“His entrance into the race has prevented the solidification of the field and devalued the early states that actually test candidates,” said a senior Democratic operative affiliated with one of Bloomberg’s rivals. “Bloomberg is allowing this to remain fluid while Bernie has solidified with enough for viability everywhere on Super Tuesday.”
Galia Slayen, a Bloomberg spokesman, emphasized the campaign’s belief that the former mayor has broader appeal than Sanders.
“The stakes are too high in this election to choose a candidate who appeals to a small base like Senator Sanders,” Slayen said. “As Mike has said, nominating Sanders will be a fatal error. To beat Trump, we need Democrats, Independents, and Republicans to win. That was the coalition that propelled Democrats to success in the midterms – and it’s the coalition we will need to win in November.”
But the unfolding dynamic has not only been privately and publicly cheered by Sanders’ advisers, but one that they saw as a possibility months ago.
Pete D’Alessandro, a top adviser to Sanders in Iowa during both his presidential campaigns, said in January – before Bloomberg made the debate stage – that the race featured “more legitimate, qualified moderates” than many progressives expected and that their continued viability, deep into the primary season, was something Sanders’ team “kind of pray happens.”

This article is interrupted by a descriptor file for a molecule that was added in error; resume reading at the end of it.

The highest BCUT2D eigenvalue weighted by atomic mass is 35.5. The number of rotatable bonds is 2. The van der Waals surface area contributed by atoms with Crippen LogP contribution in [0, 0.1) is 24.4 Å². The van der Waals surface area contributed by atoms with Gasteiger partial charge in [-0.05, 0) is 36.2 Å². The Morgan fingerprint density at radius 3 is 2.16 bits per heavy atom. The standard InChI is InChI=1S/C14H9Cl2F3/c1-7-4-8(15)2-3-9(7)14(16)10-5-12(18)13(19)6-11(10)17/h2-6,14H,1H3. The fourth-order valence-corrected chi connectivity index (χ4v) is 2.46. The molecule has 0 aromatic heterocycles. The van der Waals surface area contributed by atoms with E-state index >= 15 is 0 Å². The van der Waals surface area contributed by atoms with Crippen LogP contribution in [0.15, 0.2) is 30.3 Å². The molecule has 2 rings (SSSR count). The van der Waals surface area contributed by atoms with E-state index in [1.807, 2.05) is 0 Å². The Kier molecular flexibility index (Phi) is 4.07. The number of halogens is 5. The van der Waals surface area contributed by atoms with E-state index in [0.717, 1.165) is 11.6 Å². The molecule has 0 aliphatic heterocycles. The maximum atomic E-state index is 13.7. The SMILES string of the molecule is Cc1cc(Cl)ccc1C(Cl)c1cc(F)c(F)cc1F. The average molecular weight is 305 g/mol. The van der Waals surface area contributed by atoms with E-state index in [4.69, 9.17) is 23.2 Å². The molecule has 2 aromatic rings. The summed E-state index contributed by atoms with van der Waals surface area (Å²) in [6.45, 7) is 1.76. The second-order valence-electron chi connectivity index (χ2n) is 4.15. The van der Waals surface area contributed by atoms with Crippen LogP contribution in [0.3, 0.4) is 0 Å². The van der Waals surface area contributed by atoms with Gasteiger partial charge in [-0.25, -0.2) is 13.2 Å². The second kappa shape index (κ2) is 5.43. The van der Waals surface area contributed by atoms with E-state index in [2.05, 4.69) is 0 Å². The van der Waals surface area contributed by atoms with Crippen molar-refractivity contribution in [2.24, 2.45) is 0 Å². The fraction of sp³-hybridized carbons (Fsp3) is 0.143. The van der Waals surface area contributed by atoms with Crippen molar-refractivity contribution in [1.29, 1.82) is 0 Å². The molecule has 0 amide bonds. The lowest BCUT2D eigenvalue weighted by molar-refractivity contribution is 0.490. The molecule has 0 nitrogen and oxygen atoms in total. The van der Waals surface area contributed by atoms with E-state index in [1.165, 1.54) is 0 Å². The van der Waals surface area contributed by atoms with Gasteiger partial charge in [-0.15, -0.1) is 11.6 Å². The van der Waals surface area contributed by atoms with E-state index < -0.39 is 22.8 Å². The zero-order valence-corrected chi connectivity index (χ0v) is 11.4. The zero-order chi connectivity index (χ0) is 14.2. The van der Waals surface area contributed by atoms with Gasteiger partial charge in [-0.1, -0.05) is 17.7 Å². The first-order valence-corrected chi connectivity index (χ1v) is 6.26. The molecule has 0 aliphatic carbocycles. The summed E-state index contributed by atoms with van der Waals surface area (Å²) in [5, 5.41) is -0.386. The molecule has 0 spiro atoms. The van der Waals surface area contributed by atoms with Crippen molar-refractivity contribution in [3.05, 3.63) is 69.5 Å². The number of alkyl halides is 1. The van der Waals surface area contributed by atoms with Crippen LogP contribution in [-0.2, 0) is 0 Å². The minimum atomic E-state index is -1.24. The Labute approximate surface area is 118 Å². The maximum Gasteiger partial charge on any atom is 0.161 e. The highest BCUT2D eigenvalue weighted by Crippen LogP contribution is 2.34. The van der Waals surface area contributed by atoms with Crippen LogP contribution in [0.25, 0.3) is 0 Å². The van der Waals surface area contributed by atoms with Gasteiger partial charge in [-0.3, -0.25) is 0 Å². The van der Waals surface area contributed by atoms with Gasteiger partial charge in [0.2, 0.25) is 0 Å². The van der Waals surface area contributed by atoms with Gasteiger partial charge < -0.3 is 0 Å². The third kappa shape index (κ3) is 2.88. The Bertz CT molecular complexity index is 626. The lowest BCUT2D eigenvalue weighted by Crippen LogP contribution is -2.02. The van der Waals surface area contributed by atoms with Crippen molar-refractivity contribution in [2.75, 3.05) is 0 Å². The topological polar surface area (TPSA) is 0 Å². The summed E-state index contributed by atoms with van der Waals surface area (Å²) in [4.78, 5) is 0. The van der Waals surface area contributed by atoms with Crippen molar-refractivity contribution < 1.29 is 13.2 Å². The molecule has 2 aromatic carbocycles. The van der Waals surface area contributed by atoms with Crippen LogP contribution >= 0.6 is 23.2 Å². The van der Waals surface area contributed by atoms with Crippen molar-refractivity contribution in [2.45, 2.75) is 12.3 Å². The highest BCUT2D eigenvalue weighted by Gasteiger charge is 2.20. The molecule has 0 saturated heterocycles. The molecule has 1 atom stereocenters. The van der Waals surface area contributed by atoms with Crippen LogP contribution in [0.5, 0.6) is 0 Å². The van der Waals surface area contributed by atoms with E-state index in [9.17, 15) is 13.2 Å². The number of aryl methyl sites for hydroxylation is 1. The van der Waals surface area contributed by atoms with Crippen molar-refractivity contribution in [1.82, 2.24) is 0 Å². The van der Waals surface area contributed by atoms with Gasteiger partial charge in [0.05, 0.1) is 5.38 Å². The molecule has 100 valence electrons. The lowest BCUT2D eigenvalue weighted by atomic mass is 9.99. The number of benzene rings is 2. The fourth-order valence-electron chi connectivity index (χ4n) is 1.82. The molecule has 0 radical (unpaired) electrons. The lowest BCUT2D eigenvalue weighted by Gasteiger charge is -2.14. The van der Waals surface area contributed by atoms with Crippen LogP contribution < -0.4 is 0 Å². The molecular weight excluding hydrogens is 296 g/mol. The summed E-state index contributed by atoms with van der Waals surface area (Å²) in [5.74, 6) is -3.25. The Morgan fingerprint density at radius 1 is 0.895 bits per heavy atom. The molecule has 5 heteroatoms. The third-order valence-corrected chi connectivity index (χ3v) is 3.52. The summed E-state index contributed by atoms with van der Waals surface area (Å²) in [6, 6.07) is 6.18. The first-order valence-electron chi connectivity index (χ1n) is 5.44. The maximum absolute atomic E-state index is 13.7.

“(Moderates) had more choices for once and they weren’t able to settle on just one to come out of it,” D’Alessandro said, adding that the ideal scenario for Sanders would be if the majority of the Biden, Buttigieg and Klobuchar cohort hovered around 15% – spreading out their support to the point “there is not going to be enough moderate folks to go around to stop us.”
D’Alessandro’s comments were prescient and now Democrats opposed to Sanders worry the scenario he laid out could be playing out in the next three weeks.
Sanders is poised to have a strong showing in Nevada, where most of the state’s operatives believe he will finish atop the caucus. But the Vermont senator’s biggest boon could come in early March, when delegate-rich states like California, Texas and Virginia are up for grabs.
Sanders even seems to be picking up on this dynamic – and has relished the fact that a man who represents the physical manifestation of the kind of enemy he has looked to stand up against for decades is now running against him.
In an interview with CNN after the debate, Sanders classified Bloomberg as a man who “initiated these horrific, racist polices in New York City of stop and frisk,” “opposed raising the minimum wage” and “called for the cuts in Social Security, Medicare and Medicaid.”
“If Mr. Bloomberg thinks that is an agenda that is going to rally the American people,” Sanders said, “I think he is sorely, sorely mistaken.”
It’s an argument that is familiar to Sanders. But now, with Bloomberg in the race, the Vermont senator has perhaps his clearest – and easiest – contrast yet.
Sanders, speaking about his record of standing up to billionaires like Bloomberg, but an even finer point on it: “That is what I’ve been doing my entire life.”